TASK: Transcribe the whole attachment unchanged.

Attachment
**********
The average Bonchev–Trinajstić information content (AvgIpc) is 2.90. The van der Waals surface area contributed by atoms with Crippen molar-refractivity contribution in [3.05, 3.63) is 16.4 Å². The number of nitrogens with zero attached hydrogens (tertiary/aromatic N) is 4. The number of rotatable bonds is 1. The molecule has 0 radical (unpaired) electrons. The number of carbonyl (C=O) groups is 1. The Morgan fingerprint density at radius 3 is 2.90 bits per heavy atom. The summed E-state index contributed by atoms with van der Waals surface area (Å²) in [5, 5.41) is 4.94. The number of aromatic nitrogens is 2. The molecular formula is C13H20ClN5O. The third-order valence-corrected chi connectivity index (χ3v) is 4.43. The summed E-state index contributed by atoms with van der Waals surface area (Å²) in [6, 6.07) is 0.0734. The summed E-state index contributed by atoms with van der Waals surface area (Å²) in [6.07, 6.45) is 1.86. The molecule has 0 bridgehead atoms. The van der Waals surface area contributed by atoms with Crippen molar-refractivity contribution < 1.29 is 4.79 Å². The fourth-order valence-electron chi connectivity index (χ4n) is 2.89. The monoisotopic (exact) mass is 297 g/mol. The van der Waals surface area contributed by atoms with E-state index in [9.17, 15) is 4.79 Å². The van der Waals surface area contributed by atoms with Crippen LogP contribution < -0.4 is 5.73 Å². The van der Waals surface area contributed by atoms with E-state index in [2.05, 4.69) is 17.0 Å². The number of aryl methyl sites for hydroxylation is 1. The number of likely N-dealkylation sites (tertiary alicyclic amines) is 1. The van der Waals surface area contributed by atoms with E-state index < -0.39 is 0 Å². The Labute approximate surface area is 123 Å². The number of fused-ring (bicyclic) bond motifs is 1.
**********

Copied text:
The average Bonchev–Trinajstić information content (AvgIpc) is 2.90. The van der Waals surface area contributed by atoms with Crippen molar-refractivity contribution in [3.05, 3.63) is 16.4 Å². The number of nitrogens with zero attached hydrogens (tertiary/aromatic N) is 4. The number of rotatable bonds is 1. The molecule has 0 radical (unpaired) electrons. The number of carbonyl (C=O) groups is 1. The Morgan fingerprint density at radius 3 is 2.90 bits per heavy atom. The summed E-state index contributed by atoms with van der Waals surface area (Å²) in [5, 5.41) is 4.94. The number of aromatic nitrogens is 2. The molecular formula is C13H20ClN5O. The third-order valence-corrected chi connectivity index (χ3v) is 4.43. The summed E-state index contributed by atoms with van der Waals surface area (Å²) in [6, 6.07) is 0.0734. The summed E-state index contributed by atoms with van der Waals surface area (Å²) in [6.07, 6.45) is 1.86. The molecule has 0 bridgehead atoms. The van der Waals surface area contributed by atoms with Crippen molar-refractivity contribution < 1.29 is 4.79 Å². The fourth-order valence-electron chi connectivity index (χ4n) is 2.89. The monoisotopic (exact) mass is 297 g/mol. The van der Waals surface area contributed by atoms with E-state index in [9.17, 15) is 4.79 Å². The van der Waals surface area contributed by atoms with Crippen LogP contribution < -0.4 is 5.73 Å². The van der Waals surface area contributed by atoms with E-state index in [2.05, 4.69) is 17.0 Å². The number of aryl methyl sites for hydroxylation is 1. The number of likely N-dealkylation sites (tertiary alicyclic amines) is 1. The van der Waals surface area contributed by atoms with E-state index < -0.39 is 0 Å². The Labute approximate surface area is 123 Å². The number of fused-ring (bicyclic) bond motifs is 1.